The Pirates didn’t really need the bullpen help, but there are some things major league teams can never have enough of. Soria, who had a 2.85 ERA as Detroit’s closer, can work the seventh and eighth innings in combination with Tony Watson, turning Jared Hughes into a big double-play weapon in the middle frames. It seems like a fine arrangement, and the price was right, since Jones didn’t fit into their plans. He’s not good enough defensively to stick at shortstop, and the Pirates weren’t ever likely to need him at his more natural position of center field. He’s probably not going to hit enough to make it as a regular anyway.

Yankees acquire 2B-OF Dustin Ackley from the Mariners for OF Ramon Flores and RHP Jose Ramirez

Ackley has picked it up some as a bench player these last two months after his dreadful start played a big role in the Mariners acquiring Mark Trumbo. Of particular interest here is that he’s hitting more flies and pulling the ball more frequently than usual, which could lead to homers in Yankee Stadium. While he’s the fifth outfielder right now, he’ll probably start getting worked out at second base some to give the Yankees an alternative to Stephen Drew.

As for the Mariners, well, they probably weren’t going to want to pay Ackley $3 million to be a spare part next year anyway. Flores has an Ackley-like bat as a corner outfielder. He’s hit .286/.377/.417 as a 23-year-old in Triple-A this year. Ramirez is a fringy middle reliever.

July 29

Rangers acquire LHP Cole Hamels, LHP Jake Diekman and cash from the Phillies for C Jorge Alfaro, RHP Jake Thompson, OF Nick Williams, RHP Alec Asher, RHP Jerad Eickhoff and LHP Matt Harrison

By taking on the whopping $33 million owed to Harrison and swallowing a further $9.5 million of Hamels’ salary, the Phillies were able to get three premium prospects here in Alfaro, Thompson and Williams, plus a decent fourth piece in Asher. It’s a fine return, even if there’s no slam dunk prospect in the deal. Alfaro should turn out to be a quality starting catcher, if not a star. Thompson has No. 2 starter upside. Williams has his detractors, but he offers the ability to hit for average and power. Most importantly, he’s gone from posting 140/22 and 117/19 K/BB ratios the last two years to a more reasonable 77/32 in 97 games this season.

Fortunately for the Rangers, they don’t have to win this year for this to pay off, though they’ve given themselves a chance to stay in the wild card race. Hamels should be a force for years to come, and it’ll be exciting to see him paired with Yu Darvish atop the rotation next year. Diekman isn’t exactly chopped liver, either. He’s one of the game’s hardest throwing left-handed relievers, and while that hasn’t resulted in good numbers this year, he could still take a step forward as a setup man. The 28-year-old has 225 strikeouts (and 95 walks) in 173 1/3 innings as a major leaguer, and he won’t be a free agent until after 2018.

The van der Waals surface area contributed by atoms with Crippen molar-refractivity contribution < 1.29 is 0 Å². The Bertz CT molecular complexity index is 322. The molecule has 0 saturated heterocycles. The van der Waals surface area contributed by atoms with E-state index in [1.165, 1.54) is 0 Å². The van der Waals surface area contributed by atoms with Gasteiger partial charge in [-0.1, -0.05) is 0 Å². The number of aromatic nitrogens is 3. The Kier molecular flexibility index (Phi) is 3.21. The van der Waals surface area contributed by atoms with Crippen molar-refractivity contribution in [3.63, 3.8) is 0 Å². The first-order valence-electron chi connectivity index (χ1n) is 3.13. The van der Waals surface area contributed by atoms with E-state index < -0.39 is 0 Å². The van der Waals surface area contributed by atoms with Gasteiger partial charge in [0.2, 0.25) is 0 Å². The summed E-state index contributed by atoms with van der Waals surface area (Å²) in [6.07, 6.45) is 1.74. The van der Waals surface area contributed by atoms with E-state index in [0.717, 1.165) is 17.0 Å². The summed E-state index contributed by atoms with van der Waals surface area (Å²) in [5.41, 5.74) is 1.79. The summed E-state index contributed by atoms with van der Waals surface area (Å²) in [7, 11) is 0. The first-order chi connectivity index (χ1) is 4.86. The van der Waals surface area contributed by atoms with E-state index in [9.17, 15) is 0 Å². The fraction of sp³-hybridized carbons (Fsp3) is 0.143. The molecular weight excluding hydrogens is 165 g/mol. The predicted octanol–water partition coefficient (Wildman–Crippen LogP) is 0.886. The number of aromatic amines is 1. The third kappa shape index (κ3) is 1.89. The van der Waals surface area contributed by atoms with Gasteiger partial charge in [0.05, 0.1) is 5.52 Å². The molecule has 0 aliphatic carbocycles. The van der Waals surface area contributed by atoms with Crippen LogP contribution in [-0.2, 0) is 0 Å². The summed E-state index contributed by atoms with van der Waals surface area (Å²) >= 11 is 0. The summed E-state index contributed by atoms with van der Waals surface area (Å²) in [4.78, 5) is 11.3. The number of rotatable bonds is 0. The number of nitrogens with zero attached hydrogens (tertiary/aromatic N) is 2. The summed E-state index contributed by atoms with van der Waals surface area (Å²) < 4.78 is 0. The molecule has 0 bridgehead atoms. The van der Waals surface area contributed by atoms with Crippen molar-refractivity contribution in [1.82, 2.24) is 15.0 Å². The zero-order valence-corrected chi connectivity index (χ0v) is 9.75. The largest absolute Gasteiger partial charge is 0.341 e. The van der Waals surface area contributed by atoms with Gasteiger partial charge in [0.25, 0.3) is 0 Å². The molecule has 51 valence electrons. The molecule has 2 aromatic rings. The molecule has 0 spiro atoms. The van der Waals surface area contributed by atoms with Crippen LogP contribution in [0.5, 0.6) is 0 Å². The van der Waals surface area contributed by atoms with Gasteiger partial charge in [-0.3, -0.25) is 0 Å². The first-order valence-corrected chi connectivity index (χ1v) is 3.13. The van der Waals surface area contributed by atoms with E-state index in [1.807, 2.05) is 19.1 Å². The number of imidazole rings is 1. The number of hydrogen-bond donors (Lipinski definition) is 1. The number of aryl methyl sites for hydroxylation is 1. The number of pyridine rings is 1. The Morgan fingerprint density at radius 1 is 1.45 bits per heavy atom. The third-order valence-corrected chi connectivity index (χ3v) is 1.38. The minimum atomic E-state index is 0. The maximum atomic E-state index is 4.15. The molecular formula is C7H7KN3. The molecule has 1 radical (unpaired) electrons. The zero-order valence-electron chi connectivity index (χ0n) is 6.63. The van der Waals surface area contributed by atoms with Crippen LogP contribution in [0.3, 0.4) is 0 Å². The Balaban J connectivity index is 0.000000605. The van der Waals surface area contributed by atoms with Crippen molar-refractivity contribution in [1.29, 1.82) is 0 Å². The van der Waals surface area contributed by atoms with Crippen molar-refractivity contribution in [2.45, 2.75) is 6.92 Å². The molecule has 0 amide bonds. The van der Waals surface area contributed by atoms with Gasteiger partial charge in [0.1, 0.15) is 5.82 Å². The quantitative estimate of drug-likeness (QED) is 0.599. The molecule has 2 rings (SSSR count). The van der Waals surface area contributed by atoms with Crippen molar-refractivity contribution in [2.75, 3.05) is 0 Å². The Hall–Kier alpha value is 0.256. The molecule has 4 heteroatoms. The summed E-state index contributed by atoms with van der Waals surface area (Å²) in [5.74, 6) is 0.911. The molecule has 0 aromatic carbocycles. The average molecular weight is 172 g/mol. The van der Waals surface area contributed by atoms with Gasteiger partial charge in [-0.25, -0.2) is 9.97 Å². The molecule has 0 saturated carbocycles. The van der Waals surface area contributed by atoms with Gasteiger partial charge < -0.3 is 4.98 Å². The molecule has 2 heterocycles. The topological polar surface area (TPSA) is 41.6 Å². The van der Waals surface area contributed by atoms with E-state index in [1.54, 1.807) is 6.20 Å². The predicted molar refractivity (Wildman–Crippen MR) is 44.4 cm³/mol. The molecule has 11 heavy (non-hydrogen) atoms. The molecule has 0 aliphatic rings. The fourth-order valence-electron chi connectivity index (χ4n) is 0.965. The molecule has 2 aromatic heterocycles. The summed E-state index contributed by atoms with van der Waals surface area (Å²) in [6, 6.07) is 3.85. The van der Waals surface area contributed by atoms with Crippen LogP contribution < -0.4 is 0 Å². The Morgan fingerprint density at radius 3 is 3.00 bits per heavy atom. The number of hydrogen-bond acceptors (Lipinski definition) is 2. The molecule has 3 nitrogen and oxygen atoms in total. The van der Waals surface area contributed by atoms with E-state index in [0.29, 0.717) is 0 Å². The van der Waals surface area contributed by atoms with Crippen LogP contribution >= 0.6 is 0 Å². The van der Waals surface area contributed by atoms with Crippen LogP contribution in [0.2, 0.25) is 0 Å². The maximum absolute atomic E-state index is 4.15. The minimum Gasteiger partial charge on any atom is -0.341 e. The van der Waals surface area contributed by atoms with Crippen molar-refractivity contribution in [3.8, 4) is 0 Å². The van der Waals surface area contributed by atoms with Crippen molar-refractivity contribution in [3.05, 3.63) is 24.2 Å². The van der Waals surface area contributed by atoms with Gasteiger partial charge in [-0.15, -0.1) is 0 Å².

Pirates acquire RHP Joe Blanton from Royals for cash considerations

July 28

Royals acquire INF-OF Ben Zobrist from the Athletics for LHP Sean Manaea and RHP Aaron Brooks

Nationals acquire RHP Jonathan Papelbon and cash from Phillies for RHP Nick Pivetta

Angels acquire OF David Murphy from Indians for SS Eric Stamets

Angels acquire OF David DeJesus from Rays for RHP Eduar Lopez

July 27

Blue Jays acquire SS Troy Tulowitzki and RHP LaTroy Hawkins from the Rockies for SS Jose Reyes, RHP Jeff Hoffman, RHP Miguel Castro and RHP Jesus Tinoco

Mets acquire RHP Tyler Clippard and cash from the Athletics for RHP Casey Meisner

Angels acquire OF Shane Victorino and cash from the Red Sox for INF Josh Rutledge

July 26

Royals acquire RHP Johnny Cueto from the Reds for LHP Brandon Finnegan, LHP John Lamb and LHP Cody Reed

July 24

Mets acquire 3B Juan Uribe, INF-OF Kelly Johnson and cash from the Braves for RHP John Gant and RHP Robert Whelan

Cardinals acquire RHP Steve Cishek from the Marlins for RHP Kyle Barraclough

Angels acquire 3B Conor Gillaspie from the White Sox for cash considerations

July 23

Astros acquire LHP Scott Kazmir from the Athletics for C Jake Nottingham and RHP Daniel Mangden

Pirates acquire 3B Aramis Ramirez and cash from the Brewers for RHP Yhonathan Barrios

And That Happened: Thursday’s scores and highlights

Jason Castro

Astros 3, Angels 0: The Astros complete a three-game sweep of the Angels and take a two-game lead in the west thanks to Jason Castro’s walkoff three-run homer. The win was aided by Scott Kazmir’s seven and two-thirds shutout innings. And now Carlos Gomez is on his way to join the fun.

Reds 15, Pirates 5: Brandon Phillips hit two three-run homers and drove in seven as the Reds demolish the Pirates. He also stole two bases. Jay Bruce drove in three as well. Word is that the Mets may be interested in Bruce, however, so expect to hear Sandy Alderson identify some mysterious physical ailment in him in the next few hours which undercuts any possible trade. Maybe a strain of his right buttock due to is wallet being too big for the Mets’ tastes.

Nationals 1, Marlins 0: Max Scherzer, Drew Storen and Jonathan Papelbon combine on a three-hit shutout. After the game someone asked the Nationals new closer how he was getting along with the old closer. Any strife or awkwardness with Storen, you know, losing his job?

That, um, is good.